For an equal protection violation to occur, a property owner does not need to be a member of an identifiable class.  The equal protection guarantee protects not only groups, but individuals who would constitute a “class of one.”  “A plaintiff can establish a ‘class of one’ equal protection claim by demonstrating that it has been intentionally treated differently from others similarly situated and that there is no basis for the difference in treatment.”  Squaw Valley Dev. Co. v. Goldberg (9th Cir. 2004) 375 F.3d 936.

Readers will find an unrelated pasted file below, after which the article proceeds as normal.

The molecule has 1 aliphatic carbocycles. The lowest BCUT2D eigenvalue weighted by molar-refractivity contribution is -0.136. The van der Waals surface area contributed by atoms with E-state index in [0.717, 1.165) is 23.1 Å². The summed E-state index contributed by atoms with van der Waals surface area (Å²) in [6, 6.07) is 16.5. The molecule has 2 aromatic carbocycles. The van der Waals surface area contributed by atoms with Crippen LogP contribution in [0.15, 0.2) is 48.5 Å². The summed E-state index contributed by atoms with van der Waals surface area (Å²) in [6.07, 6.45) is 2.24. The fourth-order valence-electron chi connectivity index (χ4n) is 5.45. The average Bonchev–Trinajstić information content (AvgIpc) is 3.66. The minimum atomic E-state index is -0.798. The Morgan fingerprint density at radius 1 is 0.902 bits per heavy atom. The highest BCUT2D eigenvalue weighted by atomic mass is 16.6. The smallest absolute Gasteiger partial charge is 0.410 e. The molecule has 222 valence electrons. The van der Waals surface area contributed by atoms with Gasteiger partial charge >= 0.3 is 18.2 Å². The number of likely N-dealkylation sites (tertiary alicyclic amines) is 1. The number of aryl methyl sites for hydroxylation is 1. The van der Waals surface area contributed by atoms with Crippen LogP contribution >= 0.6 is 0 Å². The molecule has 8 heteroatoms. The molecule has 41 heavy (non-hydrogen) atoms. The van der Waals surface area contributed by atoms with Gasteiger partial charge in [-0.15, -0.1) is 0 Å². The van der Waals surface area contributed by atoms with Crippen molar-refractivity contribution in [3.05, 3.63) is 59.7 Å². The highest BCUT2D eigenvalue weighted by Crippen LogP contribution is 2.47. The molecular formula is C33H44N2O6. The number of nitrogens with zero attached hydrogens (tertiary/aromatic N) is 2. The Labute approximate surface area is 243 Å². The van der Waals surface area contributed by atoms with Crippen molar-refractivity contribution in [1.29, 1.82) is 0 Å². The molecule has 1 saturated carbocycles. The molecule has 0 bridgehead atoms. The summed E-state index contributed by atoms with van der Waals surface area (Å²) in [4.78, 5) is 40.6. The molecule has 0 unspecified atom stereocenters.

“Class of one” equal protection cases often involve claims that a government action was “arbitrary and irrational,” usually on the basis of vindictive action, illegitimate animus or ill will.  The textbook case is the U.S. Supreme Court’s decision in Village of Willowbrook v. Olech (2000) 528 U.S. 562.  In that case, the court held that a village unfairly required one property owner to grant a larger water connection easement than that required by neighboring property owners.  Why? Because the local government held animosity toward the property owner from a previous, successful lawsuit the property owner had filed against the village.